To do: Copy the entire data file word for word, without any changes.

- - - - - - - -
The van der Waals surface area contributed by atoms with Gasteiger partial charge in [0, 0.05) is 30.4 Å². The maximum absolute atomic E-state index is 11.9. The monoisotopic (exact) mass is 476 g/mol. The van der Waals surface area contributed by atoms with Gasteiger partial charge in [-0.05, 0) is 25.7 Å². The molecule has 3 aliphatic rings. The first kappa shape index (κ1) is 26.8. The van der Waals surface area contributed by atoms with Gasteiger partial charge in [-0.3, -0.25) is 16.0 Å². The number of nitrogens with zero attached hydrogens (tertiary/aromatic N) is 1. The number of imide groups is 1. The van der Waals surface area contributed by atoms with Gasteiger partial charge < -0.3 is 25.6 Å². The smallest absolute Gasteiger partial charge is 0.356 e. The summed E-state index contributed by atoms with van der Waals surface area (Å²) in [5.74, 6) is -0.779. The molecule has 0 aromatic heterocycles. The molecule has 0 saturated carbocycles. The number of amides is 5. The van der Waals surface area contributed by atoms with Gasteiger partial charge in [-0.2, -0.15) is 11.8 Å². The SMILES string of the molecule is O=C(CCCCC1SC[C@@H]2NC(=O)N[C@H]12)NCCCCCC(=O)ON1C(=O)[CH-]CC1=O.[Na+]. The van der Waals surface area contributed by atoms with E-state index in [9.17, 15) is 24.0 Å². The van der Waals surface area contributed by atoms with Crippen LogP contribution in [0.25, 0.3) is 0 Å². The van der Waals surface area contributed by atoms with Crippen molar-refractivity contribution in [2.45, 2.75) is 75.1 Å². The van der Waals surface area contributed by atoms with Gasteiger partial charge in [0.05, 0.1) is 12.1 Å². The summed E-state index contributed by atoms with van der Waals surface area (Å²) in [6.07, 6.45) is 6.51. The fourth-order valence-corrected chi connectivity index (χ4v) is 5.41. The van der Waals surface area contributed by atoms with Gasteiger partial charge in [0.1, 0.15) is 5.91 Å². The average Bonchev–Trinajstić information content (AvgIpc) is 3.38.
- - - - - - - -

The van der Waals surface area contributed by atoms with Gasteiger partial charge in [0, 0.05) is 30.4 Å². The maximum absolute atomic E-state index is 11.9. The monoisotopic (exact) mass is 476 g/mol. The van der Waals surface area contributed by atoms with Gasteiger partial charge in [-0.05, 0) is 25.7 Å². The molecule has 3 aliphatic rings. The first kappa shape index (κ1) is 26.8. The van der Waals surface area contributed by atoms with Gasteiger partial charge in [-0.3, -0.25) is 16.0 Å². The number of nitrogens with zero attached hydrogens (tertiary/aromatic N) is 1. The number of imide groups is 1. The van der Waals surface area contributed by atoms with Gasteiger partial charge < -0.3 is 25.6 Å². The smallest absolute Gasteiger partial charge is 0.356 e. The summed E-state index contributed by atoms with van der Waals surface area (Å²) in [5.74, 6) is -0.779. The molecule has 0 aromatic heterocycles. The molecule has 0 saturated carbocycles. The number of amides is 5. The van der Waals surface area contributed by atoms with Gasteiger partial charge in [-0.2, -0.15) is 11.8 Å². The SMILES string of the molecule is O=C(CCCCC1SC[C@@H]2NC(=O)N[C@H]12)NCCCCCC(=O)ON1C(=O)[CH-]CC1=O.[Na+]. The van der Waals surface area contributed by atoms with E-state index in [9.17, 15) is 24.0 Å². The van der Waals surface area contributed by atoms with Crippen LogP contribution in [0.25, 0.3) is 0 Å². The van der Waals surface area contributed by atoms with Crippen molar-refractivity contribution in [2.45, 2.75) is 75.1 Å². The van der Waals surface area contributed by atoms with Gasteiger partial charge in [0.05, 0.1) is 12.1 Å². The summed E-state index contributed by atoms with van der Waals surface area (Å²) in [6.07, 6.45) is 6.51. The fourth-order valence-corrected chi connectivity index (χ4v) is 5.41. The van der Waals surface area contributed by atoms with Gasteiger partial charge in [0.1, 0.15) is 5.91 Å². The average Bonchev–Trinajstić information content (AvgIpc) is 3.38.